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A Swamp Boogie demolishing the fence of a one storey building blocking the waterways

Flooding: Rivers govt commences demolition of structures on waterways

A Swamp Boogie demolishing the fence of a one storey building blocking the waterways
A Swamp Boogie demolishing the fence of a one storey building blocking the waterways

The Rivers State Government has commenced the demolition of structures which are impeding the free flow of water along the creeks, canals and other waterways in the State.

This move, according to the Rivers State Waste Management Agency (RIWAMA) became necessary to avert severe flooding which is already ravaging parts of the State occasioned by heavy rains across the country.

RIWAMA’s Director of Administration, Mr. Ian Gobo who led the operation, stated that the Sole Administrator of the Agency, Bro. Felix Obuah had in the past weeks warned residents and land developers in the State, especially in Port Harcourt and Obio Akpor LGAs not to erect structures on the waterways, adding that the National Meteorological Agency (NIMET) had listed Rivers State among what they called the ‘flash floods location’.

The demolition exercise which began, Wednesday, saw the pulling down of two structures which were erected right on the waterway of the Mini Ekere creek in Rumuobiakani, Obio Akpor Local Government Area.

RIWAMA Director of Administration, Mr. Ian Gobo, explains the demolition exercise
RIWAMA Director of Administration, Mr. Ian Gobo, explains the demolition exercise

Using a massive swamp boogie for the operation, the RIWAMA officials levelled the structures which were built behind No. 10B Enugu Street, Rumuobiakani.

On Thursday, the team moved to No. 3 Valley Close, Rumuogba, where a one-storey apartment had encroached into the same creek and completely blocked the water channel, a situation that forced the water to veer off its course thus threatening to submerge several buildings along the creek.

Residents of surrounding shanties, including those on the imposing one-storey building watched as the swamp boogie pulled down the  fence of the apartment, even as people were seen working anxiously to re-erect another illegal fence on the waterway.

However, to ensure that the law takes its course, Mr. Gobo and some senior health officials of RIWAMA issued an abatement notice of 90 days which they served the owner of No. 3 Valley Close, Rumuogba to enable him move out and also pull down the structure.

The house owner was also issued a stop work order in view of desperate attempts to erect another fence on the waterway.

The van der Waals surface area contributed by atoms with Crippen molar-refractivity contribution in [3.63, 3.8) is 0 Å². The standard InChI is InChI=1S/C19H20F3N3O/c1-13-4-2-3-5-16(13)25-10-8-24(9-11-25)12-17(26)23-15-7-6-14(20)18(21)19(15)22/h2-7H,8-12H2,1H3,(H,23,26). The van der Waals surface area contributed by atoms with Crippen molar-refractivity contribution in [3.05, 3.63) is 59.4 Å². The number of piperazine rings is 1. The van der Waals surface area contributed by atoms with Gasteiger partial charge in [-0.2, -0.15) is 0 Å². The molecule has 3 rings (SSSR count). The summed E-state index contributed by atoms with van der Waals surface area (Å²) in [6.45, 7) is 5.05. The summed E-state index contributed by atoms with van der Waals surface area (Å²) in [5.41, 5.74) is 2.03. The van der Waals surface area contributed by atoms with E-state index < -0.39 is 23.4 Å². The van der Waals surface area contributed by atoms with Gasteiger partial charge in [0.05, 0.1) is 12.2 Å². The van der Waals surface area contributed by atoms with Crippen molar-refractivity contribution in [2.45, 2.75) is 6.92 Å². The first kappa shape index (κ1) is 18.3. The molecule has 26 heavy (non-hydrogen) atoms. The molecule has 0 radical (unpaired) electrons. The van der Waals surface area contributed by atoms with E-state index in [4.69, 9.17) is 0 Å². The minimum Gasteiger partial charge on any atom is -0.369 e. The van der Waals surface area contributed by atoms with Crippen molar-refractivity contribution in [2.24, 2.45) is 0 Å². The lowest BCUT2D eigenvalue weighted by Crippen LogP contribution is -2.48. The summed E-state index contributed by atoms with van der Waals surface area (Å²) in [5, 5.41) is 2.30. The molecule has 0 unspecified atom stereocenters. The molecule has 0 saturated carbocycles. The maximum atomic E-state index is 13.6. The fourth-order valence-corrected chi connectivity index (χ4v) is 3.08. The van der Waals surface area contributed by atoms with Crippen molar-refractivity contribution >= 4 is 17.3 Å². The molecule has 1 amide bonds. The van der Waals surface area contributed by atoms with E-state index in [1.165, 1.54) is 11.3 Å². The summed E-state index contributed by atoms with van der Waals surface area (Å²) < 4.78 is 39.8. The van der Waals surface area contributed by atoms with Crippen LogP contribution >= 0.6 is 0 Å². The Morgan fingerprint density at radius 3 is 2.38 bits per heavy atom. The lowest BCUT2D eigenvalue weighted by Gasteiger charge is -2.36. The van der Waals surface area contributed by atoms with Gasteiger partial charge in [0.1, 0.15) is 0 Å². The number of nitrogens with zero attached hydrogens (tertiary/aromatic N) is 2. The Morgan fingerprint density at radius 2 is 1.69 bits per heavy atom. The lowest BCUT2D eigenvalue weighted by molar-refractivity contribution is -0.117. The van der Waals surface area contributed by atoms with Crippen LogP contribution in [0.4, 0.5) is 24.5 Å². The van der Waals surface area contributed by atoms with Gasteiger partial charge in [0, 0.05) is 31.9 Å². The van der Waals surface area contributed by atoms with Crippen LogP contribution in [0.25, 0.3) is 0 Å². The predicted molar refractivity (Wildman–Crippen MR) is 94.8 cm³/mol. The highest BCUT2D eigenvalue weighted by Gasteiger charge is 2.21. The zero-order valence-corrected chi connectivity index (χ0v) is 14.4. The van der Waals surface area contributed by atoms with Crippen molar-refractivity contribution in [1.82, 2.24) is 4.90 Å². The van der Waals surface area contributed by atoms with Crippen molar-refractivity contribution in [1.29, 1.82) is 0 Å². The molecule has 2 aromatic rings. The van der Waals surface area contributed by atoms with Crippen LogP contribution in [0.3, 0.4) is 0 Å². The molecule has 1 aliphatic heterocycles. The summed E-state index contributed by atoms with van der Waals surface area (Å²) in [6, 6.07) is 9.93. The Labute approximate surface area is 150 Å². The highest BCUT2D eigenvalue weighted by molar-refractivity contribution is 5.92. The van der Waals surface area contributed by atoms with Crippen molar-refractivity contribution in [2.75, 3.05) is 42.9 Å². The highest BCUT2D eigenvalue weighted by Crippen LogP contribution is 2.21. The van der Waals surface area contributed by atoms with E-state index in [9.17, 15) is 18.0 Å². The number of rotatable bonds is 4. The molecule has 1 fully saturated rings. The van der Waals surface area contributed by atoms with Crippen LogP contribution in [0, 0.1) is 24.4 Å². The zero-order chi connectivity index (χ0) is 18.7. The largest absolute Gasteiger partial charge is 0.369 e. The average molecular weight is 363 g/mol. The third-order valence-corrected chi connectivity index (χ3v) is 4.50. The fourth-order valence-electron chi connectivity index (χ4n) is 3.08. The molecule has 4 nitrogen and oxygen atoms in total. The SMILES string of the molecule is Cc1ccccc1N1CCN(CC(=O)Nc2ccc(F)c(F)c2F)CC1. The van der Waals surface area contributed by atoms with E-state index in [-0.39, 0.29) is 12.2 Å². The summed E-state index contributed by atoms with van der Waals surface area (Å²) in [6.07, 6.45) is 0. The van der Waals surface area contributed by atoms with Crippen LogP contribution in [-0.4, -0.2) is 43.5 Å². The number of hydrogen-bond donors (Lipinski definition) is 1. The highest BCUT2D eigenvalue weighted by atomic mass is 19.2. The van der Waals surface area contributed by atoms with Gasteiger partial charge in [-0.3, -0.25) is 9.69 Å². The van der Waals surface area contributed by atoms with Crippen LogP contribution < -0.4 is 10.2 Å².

Some residents from the surrounding shanties in the Creek alleged that there had been attempts by the past administrations in the State to demolish the house but that government officials had compromised and never returned to carry out the demolition.

The impact of the blocked waterways on occupants of surrounding shanties
The impact of the blocked waterways on occupants of surrounding shanties

“This house has existed for over 15 years and past governments had either ignored it or failed to take appropriate action.  We are also aware that even his fellow landlords have advised him to cut off the house from the creek so that water could flow on its natural route”, said a resident.

Mr. Ian Gobo later told journalists that the residents around the Rumuogba Estate complained about the heavy flooding following the recent rainfalls, a situation that prompted the inspection and stunning discovery that structures had been erected which obstructed the free flow of water at the Creek.

“This house, 3 Valley Close, Rumuogba Estate is built right at the middle of the river and as a result is diverting the free flow of water from its natural course.  It is also creating erosion on the other banks and the people living there are suffering the consequence of the action of the landlord”, Gobo said, adding that these were issues being confronted by RIWAMA on daily basis along the creeks, canals and other waterways.

He advised developers to build within their own confines and not use the waterways as part of their buildings, adding that those who contravened the rules would have themselves to blame.

Mr. Gobo disclosed that the team would by next week, move to the creeks at Rumukalagbor and warned those whose structures have blocked the water ways to remove them before the visit.

“We have reports that so many bridges have been created to access their houses.  These bridges have piers and these piers stop the free flow of water” he said, adding that cases of indiscriminate dumping of refuse into the waters also abound.

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